National Harbor, Maryland – The American Medical Association (AMA) gathered physician and medical student leaders from across the nation this week at its 2023 Interim Meeting to shape guiding policies on emerging health care topics.

The AMA’s House of Delegates is the policy-making body at the center of American medicine, bringing together an inclusive group of physicians, residents, and medical students representing every state and medical specialty. Working in a democratic process, delegates create a national physician consensus on issues in public health, science, ethics, business, and government to provide safer, better quality, and more efficient health care for patients.

The policies adopted by the House of Delegates include:

Removing physicians from cost-sharing collections

As health insurers require patients to pay a larger share of health care bills, many physicians do not feel comfortable or adequately equipped to be the collection point for cost-sharing between insurers and patients. In response, the AMA has established new policy supporting the removal of physicians from the middle of cost-sharing between insurers and patients and require insurers to collect deductibles, copays or coinsurance from patients.

Delegates voted to adopt policy instructing the AMA to “support requiring health insurers to collect patient cost-sharing and pay physicians their full allowable amount for health care services provided, unless physicians opt-out to collect such cost-sharing on their own.”

“Requiring physicians to engage in the collection of cost-sharing at the point-of-service negatively impacts many physicians,” said AMA Trustee Marilyn J. Heine, M.D. “Alternative methods of collecting cost-sharing that place the onus on insurers can relieve private practices, especially small and rural practices, of significant administrative burdens that divert financial resources and staff away from patient care.”

The AMA’s Recovery Plan for America’s Physicians is working to remove unnecessary and costly burdens so physicians can focus on patients and keep practices open and sustainable.

Opposing encroachment of administrators on medical decision-making

Growth in the number of health care administrators—those with administrative roles such as Chief Medical Officer or Chief Health Officer—has outpaced growth in the number of clinical physicians. Conflicting goals such as the ethical duties of physicians versus the financial obligations of administrators have created tension and disconnect between the two groups. In response, delegates voted to adopt policy instructing the AMA to advocate for resistance against encroachment of administrators upon physician’s medical decision making.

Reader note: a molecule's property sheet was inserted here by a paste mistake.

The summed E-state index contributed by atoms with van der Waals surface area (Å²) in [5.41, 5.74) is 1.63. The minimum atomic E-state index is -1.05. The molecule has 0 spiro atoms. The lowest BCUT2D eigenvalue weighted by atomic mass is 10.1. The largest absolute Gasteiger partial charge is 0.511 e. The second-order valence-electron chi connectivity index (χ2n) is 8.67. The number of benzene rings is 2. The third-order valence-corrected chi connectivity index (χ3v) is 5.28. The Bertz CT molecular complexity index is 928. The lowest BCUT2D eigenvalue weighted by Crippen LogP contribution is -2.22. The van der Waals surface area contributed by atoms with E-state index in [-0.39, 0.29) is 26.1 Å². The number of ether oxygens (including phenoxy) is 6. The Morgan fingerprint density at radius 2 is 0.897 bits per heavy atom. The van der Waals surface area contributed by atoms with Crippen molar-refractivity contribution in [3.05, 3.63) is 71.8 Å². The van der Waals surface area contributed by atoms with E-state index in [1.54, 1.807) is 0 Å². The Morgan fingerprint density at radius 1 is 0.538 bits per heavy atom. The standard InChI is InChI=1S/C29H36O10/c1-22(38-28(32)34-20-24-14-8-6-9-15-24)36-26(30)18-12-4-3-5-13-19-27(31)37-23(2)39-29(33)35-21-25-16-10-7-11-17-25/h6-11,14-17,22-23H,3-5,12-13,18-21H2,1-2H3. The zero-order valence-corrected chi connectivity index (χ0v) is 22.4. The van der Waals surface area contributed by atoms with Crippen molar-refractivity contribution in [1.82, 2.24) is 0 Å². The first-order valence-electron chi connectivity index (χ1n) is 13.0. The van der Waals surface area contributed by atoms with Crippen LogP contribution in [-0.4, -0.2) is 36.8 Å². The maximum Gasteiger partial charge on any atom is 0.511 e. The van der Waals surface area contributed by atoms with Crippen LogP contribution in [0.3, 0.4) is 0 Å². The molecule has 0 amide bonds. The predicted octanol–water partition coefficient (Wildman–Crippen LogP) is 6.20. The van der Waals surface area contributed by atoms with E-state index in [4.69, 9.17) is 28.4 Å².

“The large-scale employment of physicians has brought about a change to the profession that has resulted in conflict,” said AMA Trustee David H. Aizuss, M.D. “Traditional physician autonomy in patient care is now being influenced by pressures motivated by cost versus high quality patient care.”

The key concern regarding this change to the profession is that this new organizational and economic reality of medicine will ultimately harm patients as physicians may feel pressured to make decisions based on cost instead of high-quality patient care such as admitting patients from the emergency department who could be treated as outpatients or to discharge Medicare patients ahead of time.

“We must continue to oppose encroachment of administrators upon medical decision making of attending physicians that is not in the best interest of patients,” said Dr. Aizuss.

Calling for increased flexibility for buprenorphine prescribing for opioid use disorder

The nation’s worsening opioid overdose epidemic prompted the AMA House of Delegates today to call for the elimination of dose limit barriers for adequate buprenorphine treatment for patients with opioid use disorder (OUD). Currently, patients and physicians encounter strict dose limits set by health insurance companies and other payers based on drug labels approved by the United States Food and Drug Administration (FDA) decades ago, when illicitly manufactured fentanyl was not a major cause of mortality, as it is today. Buprenorphine reduces the risk of opioid overdose death, eases opioid withdrawal symptoms and cravings, and helps sustain recovery for patients with an OUD.

“Illicitly manufactured fentanyl and other synthetic opioids have created a far more dangerous and deadly epidemic in recent years, claiming more than 109,000 lives in 2022,” said Bobby Mukkamala, M.D., chair of the AMA Substance Use and Pain Care Task Force. “As the drug overdose epidemic evolves, health systems and insurers must adapt. Our colleagues in addiction medicine are seeing efficacy of using buprenorphine products at higher doses than the current FDA-approved labeling, but health insurers and others prevent patients from receiving this medication in a timely manner. Removing these outdated dosage caps will ensure physicians can prescribe life-saving medications without delay.”

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About the American Medical Association

The American Medical Association is the physicians’ powerful ally in patient care. As the only medical association that convenes 190+ state and specialty medical societies and other critical stakeholders, the AMA represents physicians with a unified voice to all key players in health care.  The AMA leverages its strength by removing the obstacles that interfere with patient care, leading the charge to prevent chronic disease and confront public health crises and, driving the future of medicine to tackle the biggest challenges in health care.